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Considerations When Including a Business in an Estate Plan

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When it comes to estate planning, some items are easier left and devised than others. Physical objects like cars or money or collections may take thought as to where they will go, but once the decision is made the process is pretty straightforward.

But one asset may take more significant planning when it comes to leaving it to relatives and beneficiaries: the devising of a business, particularly a smaller operator owned or run business. Planning to leave a business to someone else when you are gone can be complex, and there are things that should be considered sooner rather than later.

Other Owners

The first consideration is whether there are any shareholder agreements, partnership agreements or operating documents, that may prevent a relative from owning or operating your business. In many cases, these documents allow other owners to buy out your relative, or even dissolve the company, in the event that your interest passes to someone else.

Agreements and Leases

Your business may operate under agreements, leases and contracts that require that you be the owner, especially if you are a personal guarantor of loans. Those agreements may actually consider your passing and devising to someone else, as a default within. Thus, you may be leaving a business that is subject to lawsuits and levy of property to your loved ones.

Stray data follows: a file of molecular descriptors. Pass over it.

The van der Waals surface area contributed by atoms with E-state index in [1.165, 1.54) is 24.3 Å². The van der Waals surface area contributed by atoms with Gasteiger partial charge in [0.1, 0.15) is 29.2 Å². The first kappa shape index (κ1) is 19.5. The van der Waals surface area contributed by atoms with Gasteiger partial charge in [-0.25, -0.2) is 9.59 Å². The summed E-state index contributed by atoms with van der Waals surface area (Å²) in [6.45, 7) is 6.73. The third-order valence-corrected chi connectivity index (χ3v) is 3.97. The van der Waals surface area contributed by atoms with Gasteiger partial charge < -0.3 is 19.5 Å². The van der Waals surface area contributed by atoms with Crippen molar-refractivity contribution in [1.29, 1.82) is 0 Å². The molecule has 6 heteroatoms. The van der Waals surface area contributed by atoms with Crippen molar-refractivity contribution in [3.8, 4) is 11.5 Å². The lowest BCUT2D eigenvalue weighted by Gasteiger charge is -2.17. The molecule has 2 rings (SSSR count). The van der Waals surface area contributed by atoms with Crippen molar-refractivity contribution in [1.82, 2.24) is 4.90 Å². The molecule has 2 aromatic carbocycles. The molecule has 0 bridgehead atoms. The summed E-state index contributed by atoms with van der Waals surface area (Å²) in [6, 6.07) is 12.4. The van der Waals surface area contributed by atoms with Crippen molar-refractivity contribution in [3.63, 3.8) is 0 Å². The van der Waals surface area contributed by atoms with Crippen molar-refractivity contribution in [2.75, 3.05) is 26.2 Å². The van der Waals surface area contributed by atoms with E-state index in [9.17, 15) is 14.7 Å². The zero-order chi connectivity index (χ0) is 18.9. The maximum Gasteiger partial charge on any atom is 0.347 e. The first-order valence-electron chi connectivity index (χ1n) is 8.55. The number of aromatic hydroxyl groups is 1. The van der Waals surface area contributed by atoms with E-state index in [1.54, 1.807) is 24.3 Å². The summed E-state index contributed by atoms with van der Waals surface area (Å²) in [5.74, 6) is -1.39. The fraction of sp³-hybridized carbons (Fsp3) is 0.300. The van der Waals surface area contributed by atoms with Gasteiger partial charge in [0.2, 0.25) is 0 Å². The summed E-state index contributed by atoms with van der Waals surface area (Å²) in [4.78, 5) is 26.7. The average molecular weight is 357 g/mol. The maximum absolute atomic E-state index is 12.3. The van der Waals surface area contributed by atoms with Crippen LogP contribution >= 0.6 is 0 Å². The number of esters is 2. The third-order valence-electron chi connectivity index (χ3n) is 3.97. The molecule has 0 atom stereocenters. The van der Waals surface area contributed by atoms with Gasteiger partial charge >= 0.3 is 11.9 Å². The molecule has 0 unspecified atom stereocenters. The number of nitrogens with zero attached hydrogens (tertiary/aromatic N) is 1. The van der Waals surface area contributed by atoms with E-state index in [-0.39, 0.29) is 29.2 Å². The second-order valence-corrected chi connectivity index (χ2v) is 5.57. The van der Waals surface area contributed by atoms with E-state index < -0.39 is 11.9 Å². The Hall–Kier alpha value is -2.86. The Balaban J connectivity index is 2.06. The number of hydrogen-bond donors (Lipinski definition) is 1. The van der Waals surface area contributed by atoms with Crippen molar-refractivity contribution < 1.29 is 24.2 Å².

Relatives and Valuation

You should consider whether or not your loved ones actually want to actively run and operate your business. In many cases, they may not. They may have the option to simply sell the business or their interest in it for whatever that interest is worth.

Few people ever consider that relatives may fight over their estate or their assets, but if they do, or even if they don’t but creditors come calling, you may want to ensure that your business has been properly valuated by an accountant or business valuation expert. This will allow beneficiaries to know exactly what they are getting, and the value of what they are fighting for, if one should ensue.

Valuation also could help you from an inheritance or estate tax standpoint. Although not everybody who inherits pays this tax, the value of what you are inheriting could make the difference between having to pay the tax or not. Thus, to be sure, a valuation should be done, particularly for larger businesses.

Policies and Procedures

In many smaller businesses, policies and procedures live in the head of the owner. But when the owner passes, that leaves the business directionless, and leaves beneficiaries with little guidance as to how to effectively own, operate and manage the business.

Written and detailed policies and procedures aren’t just good practice, and aren’t just good for avoiding liability issues, but instead they ensure that your business can function without you there. Those policies will allow beneficiaries to run your business with the same effectiveness as you did.

Plan ahead to make sure your business is protected and your relatives get the benefits of your hard work. Contact Tampa business attorney David Toback to discuss a comprehensive will and estate plan for your family.

Resources:

entrepreneur.com/article/181002

cbpp.org/research/federal-tax/ten-facts-you-should-know-about-the-federal-estate-tax

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